Next time, Lord Rees on strident atheist hostility toward religion.

June 14
In her conversation with astrophysicist Lord Martin Rees, Krista Tippett said he is “very vocal about not seeing science and religion as adversarial aspects of human life.” She asked him about ancient religious traditions that “have moral reasoning at their heart” and bring depth to public life. But Rees associated religion with dogma:
I am not a person who adheres to any religious dogma. [I am]skeptical of anyone who claims to have the last word or complete understanding of any deep aspect of reality.
The most we can hope for is some incomplete and metaphorical understanding and to share the mystery and wonder whether we are believers or not. . . .
I find myself very out of tune with old dogmatic religions, which . . . includes the three Abrahamic religions. . . . I can see a closer affinity with Confucianism and systems of thought like that.
His thoughts ring in tune with me, and I add that the deepest expressions of Christian thought also might ring in tune with him. But they are less accessible than literal expressions—the U.S. bishops’ attempt to ban S. Elizabeth Johnson’s Quest for the Living God demonstrates their inability to even grasp deeper expressions, much less teach them. Consequently, scientists like Rees fail to see much depth in religion.

Lord Rees respects,
some very distinguished scientists who do have traditional religious beliefs…. I find it hard to understand how they can adhere to these beliefs in the way they do, but plainly they do.
He recommended maintaining “peaceful coexistence” with religious believers. Tippett noted,
We have a lot of listeners who are atheists and agnostic, [leading] ethical and spiritual lives. . . . They are asking these questions of meaning.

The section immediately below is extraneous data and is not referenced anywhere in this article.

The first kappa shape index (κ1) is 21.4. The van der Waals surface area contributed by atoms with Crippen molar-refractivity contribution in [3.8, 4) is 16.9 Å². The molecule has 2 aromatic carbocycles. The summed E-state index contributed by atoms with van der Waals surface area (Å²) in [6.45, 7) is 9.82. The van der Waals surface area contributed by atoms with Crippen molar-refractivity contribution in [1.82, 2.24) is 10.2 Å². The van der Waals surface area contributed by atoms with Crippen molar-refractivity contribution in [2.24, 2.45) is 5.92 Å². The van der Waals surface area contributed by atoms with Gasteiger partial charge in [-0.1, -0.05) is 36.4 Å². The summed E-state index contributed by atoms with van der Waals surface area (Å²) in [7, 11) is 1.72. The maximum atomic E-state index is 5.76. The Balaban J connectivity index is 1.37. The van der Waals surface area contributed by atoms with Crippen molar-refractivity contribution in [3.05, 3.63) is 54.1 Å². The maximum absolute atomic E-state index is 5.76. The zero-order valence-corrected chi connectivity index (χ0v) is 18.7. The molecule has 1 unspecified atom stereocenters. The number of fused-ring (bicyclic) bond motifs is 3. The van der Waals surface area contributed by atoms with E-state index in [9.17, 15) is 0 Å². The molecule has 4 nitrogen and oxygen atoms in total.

She deplored the lack of middle ground in public discourse:
There’s the new atheist revival or there’s religion . . . You are . . . at least defusing the idea that the relationship is adversarial.
Rees commented that strident hostility toward religion is not typical of non-believing scientists. He regards mainstream religions, which have no problem with science, as allies against the “real danger to the world”—fundamentalism.
Tippett asked about an ongoing debate:
[Some say] it's so unlikely that everything came together to create this hospitable biosphere . . . there must be some purpose behind it, whether they call that God or not. [Others say], it's a random accident. It's an incredible, exquisite random accident.
Rees understood the issue differently from the debate raging in the U.S.
I regard this as . . . a scientific question … not a metaphysical question, albeit a very speculative scientific question. . . .

We do want to know how much is there, in physical reality as it were, beyond the part of the universe we can see . . . Are there completely disconnected regions of space and time? And if so, are they all governed by the same physical laws or could it be that there are different physical laws, so that what we've called the universal laws are really just bylaws? . . .
only one form of space or many different forms of space. . . . That’s an important question, which string theorists worry about.